In the middle of the camp there is the restaurant area, where breakfast, lunch and dinner are served. The dining area is furnished in a similar style to those in your bedrooms, which makes the entire camp a whirlwind of elegance and luxury. Being situated along the river means that visitors don’t even need to leave their comfy seats of the river terraces at camp. In fact, they have a friendly elephant whom visits every morning to be fed, and his entire head fits through the doorway, (I obviously was so excited, it was my first time seeing an elephant that wasn’t brutally tortured like those in Thailand- see Phuket post). Families of elephants wander across the river daily, all slowly swaying in unison, the baby clutching his mothers tail in sheer terror whilst he plods deep into the river. It is a breathtaking and moving sight, seeing animals in their natural habitat that take no notice of you as they go on their daily routine, leaving you speechless to watch these magical beasts that are so wise and wondrous. Exotic birds swoop low and sip at the river, crying out for attention and flurrying their colourful and attractive wings in seduction.

Galdessa 2

A visit to Galdessa must be teamed with a four by four drive around the Savannah, it would be a sin not to! The ride is suitable for everyone, (my mother is disabled so we needed to make sure she was comfortable with it), and as you grab hold of the railings of the bouncing Jeep, you are whisked deep into the Savannah. The guides are incredibly talented, their eyes are trained like a hawks and can spot any movement in any direction from miles away, whilst they move like trained and dangerous assassins, braking the Jeep suddenly to smell a waft of fresh animal dung and track which direction the animal went. It truly is a remarkable sight and one to give Simon Cowell a run for his money, (X Factor joke- I apologise). As our tracker/guide/driver/magician drove us further along the dusty track, calmly resting a shotgun across his lap, we wandered past aged elephants, stealthy lions and gigantic giraffes. The experience is one that a zoo will never be able to replace.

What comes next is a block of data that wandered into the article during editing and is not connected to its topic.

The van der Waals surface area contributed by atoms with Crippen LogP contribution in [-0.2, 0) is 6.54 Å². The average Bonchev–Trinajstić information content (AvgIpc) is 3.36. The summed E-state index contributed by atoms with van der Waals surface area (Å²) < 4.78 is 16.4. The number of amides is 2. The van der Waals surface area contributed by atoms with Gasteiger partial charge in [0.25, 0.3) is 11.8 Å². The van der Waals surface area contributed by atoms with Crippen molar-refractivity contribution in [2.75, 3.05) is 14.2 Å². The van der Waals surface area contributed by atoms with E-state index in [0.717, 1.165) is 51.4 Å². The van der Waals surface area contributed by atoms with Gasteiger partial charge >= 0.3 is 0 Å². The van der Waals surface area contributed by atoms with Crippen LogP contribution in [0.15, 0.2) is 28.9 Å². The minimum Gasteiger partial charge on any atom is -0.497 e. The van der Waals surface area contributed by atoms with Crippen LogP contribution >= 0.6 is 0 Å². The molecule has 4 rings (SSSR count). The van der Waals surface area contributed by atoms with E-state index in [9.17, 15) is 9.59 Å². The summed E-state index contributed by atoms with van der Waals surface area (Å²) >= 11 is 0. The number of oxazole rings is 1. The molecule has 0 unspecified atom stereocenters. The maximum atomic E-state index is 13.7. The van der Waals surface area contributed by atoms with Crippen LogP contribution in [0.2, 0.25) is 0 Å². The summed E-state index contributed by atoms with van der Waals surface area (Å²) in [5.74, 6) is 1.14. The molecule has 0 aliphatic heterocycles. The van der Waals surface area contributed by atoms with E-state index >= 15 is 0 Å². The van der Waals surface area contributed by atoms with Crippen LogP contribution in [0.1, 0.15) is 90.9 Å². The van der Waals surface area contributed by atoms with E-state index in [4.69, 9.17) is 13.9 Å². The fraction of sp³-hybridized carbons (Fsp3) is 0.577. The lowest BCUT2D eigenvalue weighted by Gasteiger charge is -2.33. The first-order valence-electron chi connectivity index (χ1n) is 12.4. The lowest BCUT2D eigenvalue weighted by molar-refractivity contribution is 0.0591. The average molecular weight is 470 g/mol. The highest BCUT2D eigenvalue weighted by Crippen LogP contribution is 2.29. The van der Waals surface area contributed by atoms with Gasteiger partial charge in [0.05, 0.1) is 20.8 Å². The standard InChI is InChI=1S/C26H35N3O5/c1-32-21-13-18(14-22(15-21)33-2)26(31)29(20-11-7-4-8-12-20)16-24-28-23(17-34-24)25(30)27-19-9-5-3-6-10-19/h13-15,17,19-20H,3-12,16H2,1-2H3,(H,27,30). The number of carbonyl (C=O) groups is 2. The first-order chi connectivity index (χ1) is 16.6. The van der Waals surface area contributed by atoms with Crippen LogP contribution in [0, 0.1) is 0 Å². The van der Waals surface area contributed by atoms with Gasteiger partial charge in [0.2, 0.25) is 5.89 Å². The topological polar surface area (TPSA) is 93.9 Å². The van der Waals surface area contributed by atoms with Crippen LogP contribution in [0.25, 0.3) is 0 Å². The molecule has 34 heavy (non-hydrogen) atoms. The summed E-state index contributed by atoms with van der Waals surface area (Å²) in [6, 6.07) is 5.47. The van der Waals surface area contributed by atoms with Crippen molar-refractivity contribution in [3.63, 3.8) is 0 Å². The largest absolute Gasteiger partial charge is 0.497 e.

My brother and I were also taken on a “Walking Tour” to Mudanda Rock, where a dam is based. Suddenly, we heard a rustling in the bushes and a flash of detailed spots on yellow skin came out from the undergrowth and scampered in the opposite direction. His body ran like a dog but swaying manically as if suffering from rabies, our guide turned and looked at us with concern on his face and said, “We are very lucky. It is a hyena. If he came around our way, we would have been torn apart to pieces. I think we should go back to camp.” Although the walking tour had ended, that rush of adrenaline and my love for extreme had just begun (little did I know I would be skydiving, swimming with sharks and bungee jumping in just a few years- and loving it).

My Dad also decided to organise a “bush breakfast“, which is when the camp organises a package of food, a table and chairs, as well as a waiter to come with you, out into the savannah and watch the sun come up over the plains, as you are completely surrounded by nature dining on breakfast. It definitely was a surreal moment and is the best breakfast experience I have ever had.

Going on safari is a majestical experience, and it does differ depending on what country you do it in and what style of safari you go for. We had timed this trip with our family friends birthday celebrations in Watamu, so that is the main reason behind us going to Kenya, although Kenya has the reputation for being one of the most safest and friendliest countries in Africa. Before you do any safari trip, make sure you research wisely, and prepare yourself and your family, for what’s in store. Also please do keep in mind, to be ethical to the environment, it is nature and not a theme park, treat the animals and their home with respect by letting them be.

Oh and Dad, if your reading this: Thanks a billion.